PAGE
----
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KNIGHT: Many questions remain in political fall out of Norman prosecution

As a political matter it is certainly not over. The question of political interference looms large in this case.

BY: LEO KNIGHT

Earlier this week the Director of Public Prosecutions stayed the sole charge of Breach of Trust laid against Vice Admiral Mark Norman. That doesn’t mean he was exonerated as some have suggested. It means the Crown can reinstate the charge within one year.

That won’t, in my opinion, happen in this case. With all the water under the bridge relating to possible political interference, it is likely too dangerous for the government to attempt. So, as a matter of practicality, the issue is over.

As a political matter it is certainly not over.

The question of political interference looms large in this.  This is evidenced by the fact that Norman’s senior counsel had to fight tooth and nail to try and get documents relating to the procurement file for the naval supply ship that is at the heart of this. When counsel, Marie Henein did get documents, they were typically so redacted they were useless.

That, in and of itself screams political interference by the PMO and likely the PCO as well. Especially when you consider one lengthy memo written by the Clerk of the Privy Council Office, Michael Wernick, was redacted in its entirety.

Then there’s the government’s apparent refusal to fully reinstate Norman to his former position as the second – in – command of Canada’s military. Chief of Defence Staff Gen. Jonathan Vance said in a statement the military has missed Norman and he looks forward to meeting with him to discuss his return to active duty.

Norman said he wants to return to his former position as Vice Chief of Defence Staff, the second highest position in Canada’s military.

But, in a statement to reporters, Minister of Defence, Harjit Sajjan seemed to throw cold water on that notion. Sajjan said, “We currently have a vice-chief of defence staff and he will remain in place. I understand that Gen. Vance, as his immediate superior, will be meeting with him and discussing the next steps. Once those discussions have taken place I’ll have further advice given to me.”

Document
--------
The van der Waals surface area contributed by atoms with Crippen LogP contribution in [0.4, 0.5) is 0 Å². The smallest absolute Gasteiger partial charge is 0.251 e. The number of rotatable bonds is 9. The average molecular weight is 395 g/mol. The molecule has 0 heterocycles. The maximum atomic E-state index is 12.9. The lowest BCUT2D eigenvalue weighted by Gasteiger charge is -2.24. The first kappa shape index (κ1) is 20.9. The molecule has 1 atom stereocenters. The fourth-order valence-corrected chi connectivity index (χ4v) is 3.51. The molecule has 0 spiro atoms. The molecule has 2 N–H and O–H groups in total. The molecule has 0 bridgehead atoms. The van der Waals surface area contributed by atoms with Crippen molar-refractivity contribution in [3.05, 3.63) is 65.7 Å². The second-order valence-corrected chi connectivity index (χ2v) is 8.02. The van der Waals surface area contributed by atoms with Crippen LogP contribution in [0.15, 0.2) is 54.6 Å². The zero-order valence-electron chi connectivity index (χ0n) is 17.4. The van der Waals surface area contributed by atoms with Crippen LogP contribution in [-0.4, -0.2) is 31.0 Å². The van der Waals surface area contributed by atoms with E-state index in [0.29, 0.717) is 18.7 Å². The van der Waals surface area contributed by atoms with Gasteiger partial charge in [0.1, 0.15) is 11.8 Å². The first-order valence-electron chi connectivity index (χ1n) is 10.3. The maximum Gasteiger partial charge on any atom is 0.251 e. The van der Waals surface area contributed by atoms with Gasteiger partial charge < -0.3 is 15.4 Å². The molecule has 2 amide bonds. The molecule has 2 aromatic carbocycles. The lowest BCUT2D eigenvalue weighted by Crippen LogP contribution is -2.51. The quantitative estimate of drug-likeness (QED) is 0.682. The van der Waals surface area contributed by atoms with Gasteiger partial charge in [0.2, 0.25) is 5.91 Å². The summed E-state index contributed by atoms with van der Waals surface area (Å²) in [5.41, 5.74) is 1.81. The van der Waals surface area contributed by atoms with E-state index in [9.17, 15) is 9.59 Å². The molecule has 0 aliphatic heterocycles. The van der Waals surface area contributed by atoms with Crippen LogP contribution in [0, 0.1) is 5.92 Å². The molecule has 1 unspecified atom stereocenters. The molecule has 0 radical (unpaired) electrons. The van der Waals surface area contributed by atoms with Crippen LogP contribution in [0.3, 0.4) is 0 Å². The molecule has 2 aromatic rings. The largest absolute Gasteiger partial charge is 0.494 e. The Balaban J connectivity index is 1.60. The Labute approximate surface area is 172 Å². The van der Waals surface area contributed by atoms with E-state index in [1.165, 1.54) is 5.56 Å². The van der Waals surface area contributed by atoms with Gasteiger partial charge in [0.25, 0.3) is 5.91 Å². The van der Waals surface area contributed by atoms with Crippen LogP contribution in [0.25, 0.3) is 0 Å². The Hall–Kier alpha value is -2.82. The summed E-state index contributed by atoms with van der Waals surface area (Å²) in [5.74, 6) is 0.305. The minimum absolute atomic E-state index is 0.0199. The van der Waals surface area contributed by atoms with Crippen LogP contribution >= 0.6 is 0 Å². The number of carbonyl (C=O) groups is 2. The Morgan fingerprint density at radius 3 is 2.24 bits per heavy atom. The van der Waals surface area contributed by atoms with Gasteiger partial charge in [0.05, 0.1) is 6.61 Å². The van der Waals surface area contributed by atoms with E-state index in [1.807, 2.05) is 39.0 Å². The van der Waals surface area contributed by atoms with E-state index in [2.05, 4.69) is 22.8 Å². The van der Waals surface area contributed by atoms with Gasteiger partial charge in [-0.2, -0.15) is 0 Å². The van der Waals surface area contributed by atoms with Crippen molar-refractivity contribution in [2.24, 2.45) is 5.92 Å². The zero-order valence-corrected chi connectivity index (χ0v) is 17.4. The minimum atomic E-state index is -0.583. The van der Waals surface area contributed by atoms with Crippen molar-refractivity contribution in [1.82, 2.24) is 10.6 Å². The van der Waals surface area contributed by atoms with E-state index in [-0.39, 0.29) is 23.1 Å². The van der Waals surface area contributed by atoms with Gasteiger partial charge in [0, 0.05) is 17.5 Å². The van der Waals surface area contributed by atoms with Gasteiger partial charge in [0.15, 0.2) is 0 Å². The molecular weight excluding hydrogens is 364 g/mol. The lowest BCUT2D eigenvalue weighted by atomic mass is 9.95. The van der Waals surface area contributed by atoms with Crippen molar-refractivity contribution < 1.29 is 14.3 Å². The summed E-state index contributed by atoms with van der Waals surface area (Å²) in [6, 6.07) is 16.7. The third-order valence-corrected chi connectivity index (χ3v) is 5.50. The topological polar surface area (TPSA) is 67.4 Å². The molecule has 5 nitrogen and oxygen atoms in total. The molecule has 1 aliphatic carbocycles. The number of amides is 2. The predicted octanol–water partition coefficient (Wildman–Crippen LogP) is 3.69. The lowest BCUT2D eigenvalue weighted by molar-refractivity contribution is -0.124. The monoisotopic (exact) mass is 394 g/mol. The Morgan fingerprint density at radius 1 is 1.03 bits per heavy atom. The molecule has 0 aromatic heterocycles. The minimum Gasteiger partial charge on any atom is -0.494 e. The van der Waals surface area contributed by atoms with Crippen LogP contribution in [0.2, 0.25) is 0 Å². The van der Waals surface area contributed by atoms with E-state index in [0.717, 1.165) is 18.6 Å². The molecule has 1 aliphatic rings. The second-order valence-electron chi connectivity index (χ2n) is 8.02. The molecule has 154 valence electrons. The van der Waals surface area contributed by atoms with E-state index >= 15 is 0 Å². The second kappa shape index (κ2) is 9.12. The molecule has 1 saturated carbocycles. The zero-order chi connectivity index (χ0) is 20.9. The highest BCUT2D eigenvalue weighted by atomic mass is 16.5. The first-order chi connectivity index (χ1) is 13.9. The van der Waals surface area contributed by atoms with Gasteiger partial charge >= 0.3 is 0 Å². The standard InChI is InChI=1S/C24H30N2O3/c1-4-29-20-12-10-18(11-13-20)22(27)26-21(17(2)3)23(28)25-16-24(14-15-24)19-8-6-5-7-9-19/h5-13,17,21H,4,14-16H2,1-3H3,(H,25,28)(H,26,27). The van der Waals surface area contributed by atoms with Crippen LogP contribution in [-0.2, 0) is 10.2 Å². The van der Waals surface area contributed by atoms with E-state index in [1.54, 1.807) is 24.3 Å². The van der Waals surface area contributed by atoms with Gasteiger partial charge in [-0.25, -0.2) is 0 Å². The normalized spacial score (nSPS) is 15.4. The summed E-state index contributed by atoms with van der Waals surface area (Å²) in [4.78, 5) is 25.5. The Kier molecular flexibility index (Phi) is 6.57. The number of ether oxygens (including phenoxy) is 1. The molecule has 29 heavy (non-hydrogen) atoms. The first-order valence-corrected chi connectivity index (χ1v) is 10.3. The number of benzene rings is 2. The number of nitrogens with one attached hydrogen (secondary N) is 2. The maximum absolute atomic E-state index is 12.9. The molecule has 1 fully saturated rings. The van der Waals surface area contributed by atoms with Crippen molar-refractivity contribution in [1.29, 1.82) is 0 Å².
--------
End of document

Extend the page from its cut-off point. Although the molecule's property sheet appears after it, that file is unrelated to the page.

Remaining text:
The other piece of this is the quality of the investigation conducted by the RCMP who investigated this matter for over a year. The charge was laid in March of 2018. Yet the stay was entered by Crown in May of 2019. Apparently, it was entered after Norman’s counsel provided evidence gathered from former Cabinet members Jason Kenney, Erin O’Toole and Peter McKay, all of whom had some part in the procurement process which was well underway when the Liberals assumed power in late 2015.

I don’t understand how any credible investigation conducted by the RCMP could have not interviewed Ministers of the Crown who instituted and guided the public procurement process up to and including the awarding of the contract to Davie Shipbuilding.

Nothing happens in a vacuum and surely the RCMP should have been more thorough than it appears they were. Especially in light of the fact that it was information from these three that tipped the scales on the prosecution.

The Mounties for their part defended their investigation releasing a statement that said: “Throughout the course of this criminal investigation, investigators from the RCMP National Division Sensitive and International Investigations section have conducted a thorough, independent and highly professional investigation.”

Well, that just doesn’t seem possible in light of what we now know.  

Lastly, there’s Gen. Vance himself. Are his hands clean? On the very evening he relieved Norman of his command, Vance dined with Gerald Butts, then Principal Secretary in the PMO and Katie Telford, Trudeau’s Chief of Staff.

Vance testified that the subject of Norman’s relief of command did not come up at that dinner.

Really? The single major event of that day that would affect the military and the PMO, who tried to cancel the Davie procurement award and give the contract to huge Liberal supporters the Irving family, and the subject didn’t come up? I’m not buying it.

The decision to relieve someone of that rank and stature of command would inevitably result in a media storm involving the military and the PMO and to have Canadians believe the subject didn’t come up beggars belief.

It would seem there’s much left to come out in all of this and I doubt the stay of proceedings is going to end the story.

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